A Little Ray of Sunshine

Wednesday, October 19, 2005

Expected disasters

I've been looking over some of the homework I did from the Captain Dave site (www.captaindaves.com). A lot of the potential disasters he lists just don't seem very . . . disastery to me. Severe thunderstorm. Hail. Flooding/Flash flooding. Extreme high heat. Drought. High winds. Severe winter weather.
Perhaps it's because they're common around here. I can remember two seperate winters as a child when we lost electricity for twelve hours or more. The underpass floods every spring, and whenever there are heavy rains. The creek in my parents' backyard floods frequently, too. And it's been a drought for as long as I can remember. I even remember asking my dad once "How long does it have to be a drought before they decide this is normal and the previous years were abnormally wet?" (The weather records in this area are perhaps a century at best.)
Thinking about it, well, yeah, if you weren't used to all these things, perhaps it could be a disaster. If you paniced when the electrical lines went down and it was twenty below out, yes, you could create yourself a nice mess. If you didn't know it was stupid to drive through water on the road, yeah, you could get yourself into trouble.
And I have to remind myself that there are places where people don't irrigate crops. I lived in one when I was at college. It still just seems wrong, in some fundemental way, not to water crops.
The things that seem more like proper disasters from Captain Dave's list would be tornados, wildfires, earthquakes (at a distance, the 'nearby' fault line is the Wasatch Front), volcanos (fortunately, the historical erruptions were rare and slow), train wrecks with release of toxins/nuclear products, some sort of nuclear/atomic-involving disaster at the INEEL, fire, plague or biowar, or regular old nukes.

A thought on attitude

Attitude isn't really quite the right word for this, training might be closer . . . well, you tell me.
My husband and I were sitting at dinner the other day discussing various things. (I recall talking about mortars, I having seen them from the fireing end, and he from the downrange end. And somehow we segued to this.)
He related this little anticdote, about his mother, Meme, and an old family friend, Mrs. F.
There was some rioting going on, but nothing much, and the two ladies were walking down the street to market. Suddenly some gunshots were heard. Mrs. F looked around. "What do you think is going on, Anna?"* "Anna?"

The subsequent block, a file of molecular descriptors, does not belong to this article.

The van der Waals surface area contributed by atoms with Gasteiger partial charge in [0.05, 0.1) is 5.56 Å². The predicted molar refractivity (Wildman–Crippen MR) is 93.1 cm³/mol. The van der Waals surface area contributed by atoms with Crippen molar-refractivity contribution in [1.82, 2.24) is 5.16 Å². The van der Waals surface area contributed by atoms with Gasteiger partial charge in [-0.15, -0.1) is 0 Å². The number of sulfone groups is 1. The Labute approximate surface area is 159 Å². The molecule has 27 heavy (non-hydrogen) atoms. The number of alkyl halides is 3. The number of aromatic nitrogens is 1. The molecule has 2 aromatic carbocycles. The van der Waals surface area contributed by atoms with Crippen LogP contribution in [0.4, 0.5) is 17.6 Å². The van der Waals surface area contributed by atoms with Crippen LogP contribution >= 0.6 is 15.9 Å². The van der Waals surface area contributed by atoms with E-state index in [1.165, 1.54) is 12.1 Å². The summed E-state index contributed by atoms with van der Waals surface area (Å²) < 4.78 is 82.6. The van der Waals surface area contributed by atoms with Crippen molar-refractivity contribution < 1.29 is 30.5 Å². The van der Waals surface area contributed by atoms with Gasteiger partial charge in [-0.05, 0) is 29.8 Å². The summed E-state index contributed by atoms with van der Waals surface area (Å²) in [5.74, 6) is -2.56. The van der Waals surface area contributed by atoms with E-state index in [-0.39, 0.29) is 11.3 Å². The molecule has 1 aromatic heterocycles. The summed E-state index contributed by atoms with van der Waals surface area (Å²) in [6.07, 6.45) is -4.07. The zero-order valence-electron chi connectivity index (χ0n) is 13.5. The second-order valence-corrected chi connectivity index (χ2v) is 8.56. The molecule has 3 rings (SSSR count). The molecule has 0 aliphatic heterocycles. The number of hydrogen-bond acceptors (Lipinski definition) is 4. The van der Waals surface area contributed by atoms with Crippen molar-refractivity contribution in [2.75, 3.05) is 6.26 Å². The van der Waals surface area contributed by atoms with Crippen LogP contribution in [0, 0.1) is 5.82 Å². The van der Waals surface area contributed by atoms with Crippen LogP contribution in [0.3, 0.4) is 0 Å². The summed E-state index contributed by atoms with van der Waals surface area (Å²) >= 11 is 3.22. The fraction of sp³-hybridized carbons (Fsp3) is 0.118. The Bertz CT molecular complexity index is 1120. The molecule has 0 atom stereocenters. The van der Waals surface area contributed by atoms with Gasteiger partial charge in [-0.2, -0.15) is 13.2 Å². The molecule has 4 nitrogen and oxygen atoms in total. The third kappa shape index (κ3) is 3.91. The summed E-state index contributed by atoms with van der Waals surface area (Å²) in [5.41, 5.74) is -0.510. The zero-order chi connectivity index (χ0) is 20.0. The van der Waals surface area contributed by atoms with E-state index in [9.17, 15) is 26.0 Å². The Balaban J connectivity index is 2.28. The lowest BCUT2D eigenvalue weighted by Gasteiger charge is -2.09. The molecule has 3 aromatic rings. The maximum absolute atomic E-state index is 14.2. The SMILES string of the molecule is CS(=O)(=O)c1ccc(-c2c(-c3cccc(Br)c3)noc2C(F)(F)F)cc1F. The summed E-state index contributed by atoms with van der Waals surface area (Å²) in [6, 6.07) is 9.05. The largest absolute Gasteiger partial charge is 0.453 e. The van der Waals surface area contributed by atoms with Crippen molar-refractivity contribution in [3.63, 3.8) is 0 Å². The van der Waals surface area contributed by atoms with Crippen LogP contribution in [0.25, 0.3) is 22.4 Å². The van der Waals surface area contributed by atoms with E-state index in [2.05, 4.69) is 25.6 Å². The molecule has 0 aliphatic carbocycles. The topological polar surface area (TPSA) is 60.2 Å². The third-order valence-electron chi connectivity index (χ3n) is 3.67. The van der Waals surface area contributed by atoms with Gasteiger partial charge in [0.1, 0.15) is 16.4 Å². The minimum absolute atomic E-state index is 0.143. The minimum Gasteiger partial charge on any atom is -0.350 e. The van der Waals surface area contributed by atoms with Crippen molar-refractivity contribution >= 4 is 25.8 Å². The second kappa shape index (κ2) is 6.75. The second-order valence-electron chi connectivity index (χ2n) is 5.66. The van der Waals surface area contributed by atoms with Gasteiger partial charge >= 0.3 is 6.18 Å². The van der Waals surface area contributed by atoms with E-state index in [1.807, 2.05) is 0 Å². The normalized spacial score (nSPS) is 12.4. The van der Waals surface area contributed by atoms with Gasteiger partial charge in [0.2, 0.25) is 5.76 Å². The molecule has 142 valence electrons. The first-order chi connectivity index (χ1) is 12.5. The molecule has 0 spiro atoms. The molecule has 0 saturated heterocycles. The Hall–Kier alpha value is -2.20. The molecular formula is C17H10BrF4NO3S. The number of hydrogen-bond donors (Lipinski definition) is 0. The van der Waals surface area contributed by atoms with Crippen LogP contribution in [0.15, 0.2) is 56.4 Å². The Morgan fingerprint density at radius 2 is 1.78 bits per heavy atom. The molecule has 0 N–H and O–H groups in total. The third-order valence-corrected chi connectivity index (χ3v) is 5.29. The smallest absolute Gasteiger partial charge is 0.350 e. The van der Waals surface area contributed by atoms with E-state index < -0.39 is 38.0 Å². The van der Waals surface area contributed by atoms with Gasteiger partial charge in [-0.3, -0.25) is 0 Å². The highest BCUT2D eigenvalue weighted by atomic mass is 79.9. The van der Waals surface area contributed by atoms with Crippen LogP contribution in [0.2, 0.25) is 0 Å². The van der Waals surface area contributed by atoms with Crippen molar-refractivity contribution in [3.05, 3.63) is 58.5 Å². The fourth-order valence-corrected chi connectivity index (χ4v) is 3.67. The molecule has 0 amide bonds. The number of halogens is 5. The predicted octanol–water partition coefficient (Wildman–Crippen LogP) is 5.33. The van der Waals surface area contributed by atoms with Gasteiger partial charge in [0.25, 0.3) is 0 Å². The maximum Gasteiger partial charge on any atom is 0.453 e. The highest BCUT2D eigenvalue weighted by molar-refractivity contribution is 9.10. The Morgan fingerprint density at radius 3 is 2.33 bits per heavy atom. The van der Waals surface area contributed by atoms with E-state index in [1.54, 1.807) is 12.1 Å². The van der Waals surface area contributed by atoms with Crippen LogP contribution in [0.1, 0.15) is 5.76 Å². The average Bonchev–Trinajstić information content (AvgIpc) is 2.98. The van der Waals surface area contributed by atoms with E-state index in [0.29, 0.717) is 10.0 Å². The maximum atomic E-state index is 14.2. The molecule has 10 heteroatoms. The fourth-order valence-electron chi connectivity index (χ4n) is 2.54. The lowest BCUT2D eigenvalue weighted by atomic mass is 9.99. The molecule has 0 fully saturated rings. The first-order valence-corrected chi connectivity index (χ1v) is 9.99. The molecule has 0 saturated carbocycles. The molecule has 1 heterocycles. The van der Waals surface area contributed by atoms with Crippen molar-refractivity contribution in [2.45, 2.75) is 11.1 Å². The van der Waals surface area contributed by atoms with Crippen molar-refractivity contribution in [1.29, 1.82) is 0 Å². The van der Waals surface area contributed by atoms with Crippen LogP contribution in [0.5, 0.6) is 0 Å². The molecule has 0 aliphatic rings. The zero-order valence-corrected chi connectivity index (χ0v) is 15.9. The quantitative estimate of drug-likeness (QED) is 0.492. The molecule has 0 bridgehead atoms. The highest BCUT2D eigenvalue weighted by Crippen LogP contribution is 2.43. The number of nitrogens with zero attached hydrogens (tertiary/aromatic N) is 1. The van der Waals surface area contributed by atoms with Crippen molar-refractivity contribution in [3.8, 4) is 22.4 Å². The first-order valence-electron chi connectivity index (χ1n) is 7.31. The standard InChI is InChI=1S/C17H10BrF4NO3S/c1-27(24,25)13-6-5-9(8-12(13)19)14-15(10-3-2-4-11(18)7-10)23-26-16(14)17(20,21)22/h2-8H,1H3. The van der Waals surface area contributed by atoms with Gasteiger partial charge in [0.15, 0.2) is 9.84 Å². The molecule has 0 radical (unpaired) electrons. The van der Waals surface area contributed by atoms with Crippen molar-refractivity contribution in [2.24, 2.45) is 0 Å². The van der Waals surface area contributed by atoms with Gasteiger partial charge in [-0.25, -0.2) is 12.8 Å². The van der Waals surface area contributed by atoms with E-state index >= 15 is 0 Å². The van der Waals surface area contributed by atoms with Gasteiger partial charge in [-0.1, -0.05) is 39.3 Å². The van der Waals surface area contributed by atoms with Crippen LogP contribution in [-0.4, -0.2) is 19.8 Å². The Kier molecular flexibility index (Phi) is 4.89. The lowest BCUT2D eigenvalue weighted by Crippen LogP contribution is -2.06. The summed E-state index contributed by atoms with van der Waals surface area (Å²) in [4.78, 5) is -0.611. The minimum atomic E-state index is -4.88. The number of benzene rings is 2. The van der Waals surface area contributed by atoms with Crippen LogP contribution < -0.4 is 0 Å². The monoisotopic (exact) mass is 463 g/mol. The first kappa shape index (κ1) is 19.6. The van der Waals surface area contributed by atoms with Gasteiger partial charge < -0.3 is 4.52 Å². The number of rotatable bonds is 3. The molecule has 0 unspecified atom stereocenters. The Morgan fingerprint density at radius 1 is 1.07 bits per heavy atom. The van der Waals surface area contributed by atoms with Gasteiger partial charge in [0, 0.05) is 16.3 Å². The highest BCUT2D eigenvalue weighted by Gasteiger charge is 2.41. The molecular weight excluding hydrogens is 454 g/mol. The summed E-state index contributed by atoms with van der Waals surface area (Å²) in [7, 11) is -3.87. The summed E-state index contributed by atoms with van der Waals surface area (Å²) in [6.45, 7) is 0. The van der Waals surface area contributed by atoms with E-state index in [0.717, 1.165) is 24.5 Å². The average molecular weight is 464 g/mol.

"Shh." Meme was under some bushes at the side of the road, waving franticly at her friend to get down.

Meme, having lived through a revolutionary war, reacted first and worried about what had happened later. Mrs. F reacted the other way around.

Many people think they are prepared for some sort of disaster or sytemic collapse. But how do you train for that, except by living through it? That's not to say that everyone who thinks they're prepared is entirely wrong, just that some people may be surprised to find that they are physicly prepared but not mentally prepared.

*Anna is not my mil's name. It's as if a modern American girl was given the name Muriel and decided to call herself Mary instead. Ironicly, my mil's given name translates to one of the more popular names for baby girls in this country now.

Thursday, October 13, 2005

Clipping Coupons--on living with less

Everyone knows that clipping coupons is a way to save money, right?
Well, maybe. Think for a moment why companies print coupons. Do you really think they print coupons out of the goodness of their hearts? Nah, companies don't have hearts.
Coupons are a lure to get consumers to buy a product. While they offer a discount on a product, they are not cheaper than not buying the product. It is a waste of time to clip all coupons and a waste of money to use them all.
There are two types of coupons to use. One is for something you would buy anyway. If you always buy a particular brand of conditioner, then of course, clip the coupon for that brand.
The other is for a luxury item that you like but do not normally buy because it is too expensive. Something that is a treat, that you buy on occasion, but not regularly.
It is nearly always cheaper to buy a non-brand-name item than the same item in a brand-name, even with a coupon. I am a brand snob on some items. But I haven't always been able to afford to be. Some things I would prefer to not have at all than to use a non-name-brand item. Cheese, for instance, cheddar and parmasian, specifically. I will not buy cheddar cheese at the grocery store except for the Tillamook brand. (I can't spell that, but you likely know what I mean.) If the choice is going without cheddar cheese or buying some other brand, I'll go without.